- El Salvador’s government has bought 2,301 units of cryptocurrency in total.
- An $800 million bond issued by El Salvador is due in January 2023.
Alejandro Zelaya, El Salvador’s finance minister, downplayed on Monday fears that a steep decline in the value of bitcoin may harm the economic health of the Central American country. In September, El Salvador became the first government to legalize bitcoin alongside the US currency, despite objections from the International Monetary Fund and other credit agencies.
Economical Harm to the Countries’ Financial Condition
El Salvador’s government has bought 2,301 units of cryptocurrency since September of last year, and on Monday, its value plunged to its lowest level since 2020. According to a Deutsche Welle assessment quoted by Zelaya, Bitcoin’s worth in the nation has dropped by $40 million.
Since the country decided to accept Bitcoin as currency, its value has fallen by almost 50%. Investors are fleeing in droves as El Salvador, which had initially planned to debut its much-anticipated “volcano bonds” in March 2022, delays their issuance once again. According to Finance Minister Alejandro Zelaya, the nation decided to delay the planned $1 billion sales to build El Salvador’s “Bitcoin City.”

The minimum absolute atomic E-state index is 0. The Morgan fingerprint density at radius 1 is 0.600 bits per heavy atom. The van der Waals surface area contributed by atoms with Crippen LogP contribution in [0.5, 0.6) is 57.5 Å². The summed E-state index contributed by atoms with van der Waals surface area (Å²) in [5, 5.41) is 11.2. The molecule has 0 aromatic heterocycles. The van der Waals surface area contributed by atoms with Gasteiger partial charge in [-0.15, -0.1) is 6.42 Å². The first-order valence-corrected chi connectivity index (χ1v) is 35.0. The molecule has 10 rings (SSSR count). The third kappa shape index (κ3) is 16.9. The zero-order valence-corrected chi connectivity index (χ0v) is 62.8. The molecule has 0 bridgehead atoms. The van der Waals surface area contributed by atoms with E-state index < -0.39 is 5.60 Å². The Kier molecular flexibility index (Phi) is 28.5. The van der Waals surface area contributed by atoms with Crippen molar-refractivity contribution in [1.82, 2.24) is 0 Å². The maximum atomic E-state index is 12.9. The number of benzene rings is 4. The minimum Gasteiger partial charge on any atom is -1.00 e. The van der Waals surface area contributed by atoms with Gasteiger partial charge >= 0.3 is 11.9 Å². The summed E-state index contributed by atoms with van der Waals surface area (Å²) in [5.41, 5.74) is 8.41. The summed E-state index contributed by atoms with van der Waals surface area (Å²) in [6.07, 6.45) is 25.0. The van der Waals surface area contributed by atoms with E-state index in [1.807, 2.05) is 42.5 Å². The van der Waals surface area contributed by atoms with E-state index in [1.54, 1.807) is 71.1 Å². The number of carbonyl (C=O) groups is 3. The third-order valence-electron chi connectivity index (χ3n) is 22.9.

In many people’s minds, these bonds represent the country of Central America’s final resort to securing its financial future. It seems doubtful that the International Monetary Fund (IMF) would authorize El Salvador’s loan repayments due to concerns about the sustainability of the country’s bitcoin experiment. On top of that, the World Bank turned down the country’s request for assistance when it was originally stated in June 2021 that it intended to embrace bitcoin.
An $800 million bond issued by El Salvador is due in January 2023. The country’s debt rating was lowered to CAA1 by Moody’s in July 2021, indicating that it is in danger of defaulting on its financial obligations.